The Fedora development team has been trying to standardize on upstream systemd service. That is to reduce behavior differences among Linux distributions. With that effort, Fedora 33 release comes with systemd-resolved enabled by default. It is a systemd service that provides network name resolution.
8. Improved hardening for 64-bit ARM devices
Fedora 33 release includes support for newer ARMv8.3~8.5-level code hardening features, enhancing system security from runtime attacks.
9. Animated background dependent on the time of the day
Even though this might not be a huge change, it’s pretty awesome. Fedora 33 brings forth an animated background that changes color shades depending on what time of the day.
10. Package updates like Ruby, Python, and Perl
With Fedora 33 release, users can expect development packages like Ruby, Python, and Perl. Some packages will also be dropped. These include Python 2.6, Python 3.4, and mod_php. The latter is officially replaced with php-fpm, which is more performant and secure. Additionally, a new package has been introduced, the .NET Core.
Some other changes you will expect with Fedora 33 release include:
- Latest MinGW
- GNU Make 4.3
- Ruby on Rails 6.0
- Boost 1.73
- Golang 1.15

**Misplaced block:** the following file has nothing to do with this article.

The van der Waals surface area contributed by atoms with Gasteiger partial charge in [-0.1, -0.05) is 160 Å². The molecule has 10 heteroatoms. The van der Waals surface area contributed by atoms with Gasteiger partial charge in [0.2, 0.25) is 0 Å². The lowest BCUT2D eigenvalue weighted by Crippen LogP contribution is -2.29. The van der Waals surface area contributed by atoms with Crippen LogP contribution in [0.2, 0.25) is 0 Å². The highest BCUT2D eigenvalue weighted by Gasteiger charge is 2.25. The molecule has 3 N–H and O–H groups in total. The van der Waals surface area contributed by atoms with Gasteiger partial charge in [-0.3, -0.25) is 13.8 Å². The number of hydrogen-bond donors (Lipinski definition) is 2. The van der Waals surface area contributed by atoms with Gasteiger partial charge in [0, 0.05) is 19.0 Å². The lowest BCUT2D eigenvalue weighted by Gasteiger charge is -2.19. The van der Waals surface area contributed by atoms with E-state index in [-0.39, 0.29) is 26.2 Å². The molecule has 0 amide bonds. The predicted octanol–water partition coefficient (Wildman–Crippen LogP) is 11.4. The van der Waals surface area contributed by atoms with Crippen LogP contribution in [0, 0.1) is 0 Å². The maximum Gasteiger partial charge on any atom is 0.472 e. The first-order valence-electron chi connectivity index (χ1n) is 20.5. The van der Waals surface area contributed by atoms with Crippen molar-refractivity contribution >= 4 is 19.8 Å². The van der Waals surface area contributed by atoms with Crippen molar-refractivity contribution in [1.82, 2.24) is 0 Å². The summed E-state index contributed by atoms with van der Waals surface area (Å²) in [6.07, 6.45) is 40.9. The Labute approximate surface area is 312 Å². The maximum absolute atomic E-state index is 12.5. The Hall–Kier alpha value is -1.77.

- glibc 2.32
- Java 11
- LLVM 11
- Node.js 14.x series
- Perl 5.32
- Python 3.9
- RPM 4.16
Now that you know some of the features to expect in Fedora 33, you are probably thinking of upgrading your current version. The next part of this article will give you a step by step guide on how to upgrade your Fedora 32 to Fedora 33.
What to know before upgrading
Even though we didn’t face any data loss during the whole upgrade process, it would be essential to have a backup of all of your crucial data if anything goes wrong. It is better prevention than cure.
Additionally, the upgrade process will take some time and need a reliable internet connection to download the required packages.
Upgrade to Fedora 33 Beta via Terminal
Step 1. Launch the Terminal and execute the command below to get the latest Fedora 32 packages.
sudo dnf upgrade --refresh
Step 2. Install the DNF plugin required for the system upgrade with the command below.
sudo dnf install dnf-plugin-system-upgrade
Step 3. Proceed to download Fedora 33 upgrade with the command below:
sudo dnf system-upgrade download --releasever=33
Step 4. Once the new version download completes, restart your system with the command below and apply the upgrade.
sudo dnf system-upgrade reboot
The upgrade process might take some time. Please be patient. Once done, the Fedora 33 login screen will appear, and you get into your new system.
Upgrade to Fedora 33 Beta using Software Center
When writing this post, only the Fedora 33 Beta was available. Therefore, the Software Center might not detect the availability of Fedora 33. However, we can do a little tweak that will make Fedora 33 available in Software Center.
Step 1. Execute the command below on the Terminal:
gsettings set org.gnome.software show-upgrade-prerelease true
Step 2. Restart/Reboot your system or execute the commands below:
pkill gnome-software gnome-software
Fedora 33 should now be available in the Software Center.
Step 3. Click on the download button to download the upgrade release. Once done, you will see an option to reboot your system and begin the upgrade process. Once done, you should log in to your new version – Fedora 33.
Enjoy using Fedora!